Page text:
How did all of the structure we see in the Universe originate from the nearly uniform conditions of its early moments? How do the first stars and galaxies form, and how do galaxies evolve over time to create the complexity we see today? How can we measure the evolution of cosmic structure, what do we learn from how it evolves, and how might it evolve in the far future?
Cosmologists at KIPAC study the structure of the Universe from nearby galaxies and their satellites to the distribution of galaxies on the largest scales across the Universe. By studying the structure of the Universe, we can learn how the Universe developed from its initial state and how the galaxies formed, grew, and merged with one another into the diverse population we can see today.
Large Scale Structure
Galaxies are everywhere we look in the sky. Their seemingly random placements are in fact part of a massive interconnected structure called the cosmic web. Hidden in their spatial distribution is a treasure trove of information about the past, present, and future fate of the Universe. KIPAC's cosmologists use both computer simulations and pen-and-paper calculations to try to figure out how the observed distribution of galaxies came about. They also study how this distribution depends on the properties of dark matter, dark energy, and other properties of the Universe, and develop new statistical tools to extract all of the information available in this distribution.
Observational cosmologists at KIPAC are studying the formation of this cosmic web, observing millions of galaxies as well as the largest bound structures in the Universe, galaxy clusters, with optical surveys including DES, DESI and the Vera Rubin Observatory LSST. KIPAC scientists combine these observations with measurements of the cosmic microwave background (CMB), which reveal the initial seeds of structure, formed in the early Universe, that led to the creation of the galaxies we see today.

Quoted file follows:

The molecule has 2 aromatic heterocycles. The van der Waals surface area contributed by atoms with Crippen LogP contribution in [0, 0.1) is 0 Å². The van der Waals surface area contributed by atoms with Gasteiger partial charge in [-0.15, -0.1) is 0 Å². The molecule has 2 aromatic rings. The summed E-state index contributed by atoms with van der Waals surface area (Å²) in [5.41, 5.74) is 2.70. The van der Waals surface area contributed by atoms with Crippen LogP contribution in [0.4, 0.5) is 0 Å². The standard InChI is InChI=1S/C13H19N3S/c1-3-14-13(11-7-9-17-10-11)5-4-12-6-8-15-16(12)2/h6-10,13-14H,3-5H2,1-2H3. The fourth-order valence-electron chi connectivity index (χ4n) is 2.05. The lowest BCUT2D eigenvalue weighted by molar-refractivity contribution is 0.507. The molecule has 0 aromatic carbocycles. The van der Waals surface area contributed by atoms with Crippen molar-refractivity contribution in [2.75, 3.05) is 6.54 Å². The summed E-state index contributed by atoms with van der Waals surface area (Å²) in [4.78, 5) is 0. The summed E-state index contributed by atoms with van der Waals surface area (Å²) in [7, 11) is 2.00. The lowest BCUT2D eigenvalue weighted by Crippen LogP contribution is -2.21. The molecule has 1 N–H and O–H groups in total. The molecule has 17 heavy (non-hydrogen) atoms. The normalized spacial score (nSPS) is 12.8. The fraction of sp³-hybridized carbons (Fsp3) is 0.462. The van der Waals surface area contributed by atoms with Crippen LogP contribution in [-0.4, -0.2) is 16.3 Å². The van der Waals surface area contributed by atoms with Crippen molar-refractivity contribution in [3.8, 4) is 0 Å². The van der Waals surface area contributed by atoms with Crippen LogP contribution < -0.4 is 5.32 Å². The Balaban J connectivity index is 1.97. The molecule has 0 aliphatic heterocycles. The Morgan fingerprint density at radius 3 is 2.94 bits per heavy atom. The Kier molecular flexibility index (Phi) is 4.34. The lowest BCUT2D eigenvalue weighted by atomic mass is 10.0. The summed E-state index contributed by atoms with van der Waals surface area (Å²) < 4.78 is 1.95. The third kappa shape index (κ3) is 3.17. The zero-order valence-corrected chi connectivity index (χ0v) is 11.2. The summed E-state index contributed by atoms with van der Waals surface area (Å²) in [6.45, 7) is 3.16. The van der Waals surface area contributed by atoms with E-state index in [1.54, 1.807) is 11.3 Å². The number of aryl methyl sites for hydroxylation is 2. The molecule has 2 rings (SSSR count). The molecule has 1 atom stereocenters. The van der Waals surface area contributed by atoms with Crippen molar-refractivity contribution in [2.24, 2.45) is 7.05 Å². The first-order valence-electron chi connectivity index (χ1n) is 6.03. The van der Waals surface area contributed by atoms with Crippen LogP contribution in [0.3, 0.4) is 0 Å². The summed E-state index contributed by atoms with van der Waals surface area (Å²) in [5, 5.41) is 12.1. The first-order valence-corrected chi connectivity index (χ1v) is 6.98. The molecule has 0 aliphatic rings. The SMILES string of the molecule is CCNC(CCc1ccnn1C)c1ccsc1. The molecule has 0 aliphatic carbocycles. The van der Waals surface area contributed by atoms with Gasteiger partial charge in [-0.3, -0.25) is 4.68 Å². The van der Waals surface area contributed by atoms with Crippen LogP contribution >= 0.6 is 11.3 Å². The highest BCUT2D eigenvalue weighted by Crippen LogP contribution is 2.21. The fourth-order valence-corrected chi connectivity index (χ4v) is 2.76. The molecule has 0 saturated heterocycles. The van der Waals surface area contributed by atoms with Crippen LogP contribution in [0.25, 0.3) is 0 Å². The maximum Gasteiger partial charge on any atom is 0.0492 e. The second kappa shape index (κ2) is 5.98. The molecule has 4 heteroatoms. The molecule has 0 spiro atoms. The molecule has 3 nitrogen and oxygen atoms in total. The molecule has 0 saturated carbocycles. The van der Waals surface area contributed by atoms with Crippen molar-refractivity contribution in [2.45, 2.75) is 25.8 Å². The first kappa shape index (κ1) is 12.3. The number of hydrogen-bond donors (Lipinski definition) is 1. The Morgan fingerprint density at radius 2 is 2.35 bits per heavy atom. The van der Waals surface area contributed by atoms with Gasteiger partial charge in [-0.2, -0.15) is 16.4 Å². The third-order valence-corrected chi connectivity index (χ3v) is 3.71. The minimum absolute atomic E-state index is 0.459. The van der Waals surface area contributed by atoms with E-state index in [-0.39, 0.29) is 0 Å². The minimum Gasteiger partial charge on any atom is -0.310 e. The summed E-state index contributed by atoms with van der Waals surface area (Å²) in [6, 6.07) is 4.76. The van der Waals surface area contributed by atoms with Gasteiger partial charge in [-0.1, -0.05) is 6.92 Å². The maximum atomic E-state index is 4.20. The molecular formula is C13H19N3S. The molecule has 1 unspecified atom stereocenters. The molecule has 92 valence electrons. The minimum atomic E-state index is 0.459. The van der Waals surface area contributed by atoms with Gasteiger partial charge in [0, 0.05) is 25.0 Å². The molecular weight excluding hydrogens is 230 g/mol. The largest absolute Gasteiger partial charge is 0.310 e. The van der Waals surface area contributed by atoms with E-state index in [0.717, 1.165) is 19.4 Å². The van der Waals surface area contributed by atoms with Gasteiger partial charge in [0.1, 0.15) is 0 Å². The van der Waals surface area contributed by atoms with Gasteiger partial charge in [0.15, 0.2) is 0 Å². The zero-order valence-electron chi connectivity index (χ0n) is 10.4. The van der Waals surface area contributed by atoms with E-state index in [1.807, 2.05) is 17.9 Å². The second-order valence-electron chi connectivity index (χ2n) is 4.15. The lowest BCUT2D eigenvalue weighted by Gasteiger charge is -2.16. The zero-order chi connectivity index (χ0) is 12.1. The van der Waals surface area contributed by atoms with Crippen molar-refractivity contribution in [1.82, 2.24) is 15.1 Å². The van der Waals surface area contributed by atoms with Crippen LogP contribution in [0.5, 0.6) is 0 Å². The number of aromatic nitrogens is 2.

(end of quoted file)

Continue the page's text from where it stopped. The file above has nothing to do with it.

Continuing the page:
Research at KIPAC is revealing the lifecycle of galaxies: how galaxies were born in the darkness of the early Universe, how their different components interact as they live and grow, and how they die. KIPAC scientists are studying early galaxies with computer simulations to understand the formation of the first stars and galaxies, and use a combination of observations and theoretical models to figure out how the supermassive black hole in the center of each galaxy controls the galaxy’s growth. KIPAC researchers are at the forefront of modeling the connection between galaxies and the halos of dark matter surrounding them and of using galaxies as laboratories to test the nature of dark matter and other cosmological theories.
Clusters, containing thousands of galaxies, held together by the force of gravity, are the largest bound objects in the Universe. At KIPAC, astrophysicists are studying galaxy clusters to better understand how the largest structures in the Universe are assembled, the interplay of the galaxies, the hot intracluster medium that surrounds them and dark matter, and the roles the supermassive black holes in the central galaxies play in the growth of the cluster and the galaxies.
As light travels across the Universe from distant galaxies, its path is bent around massive objects, leading to gravitational lensing. At KIPAC, cosmologists are able to measure how gravitational lensing distorts the shapes of galaxies to create maps locating all of the matter in the Universe. This technique is a particularly powerful tool to reveal the distribution of the dark matter that dominates the Universe’s mass, and to trace the Universe’s expansion and growth of structure over time.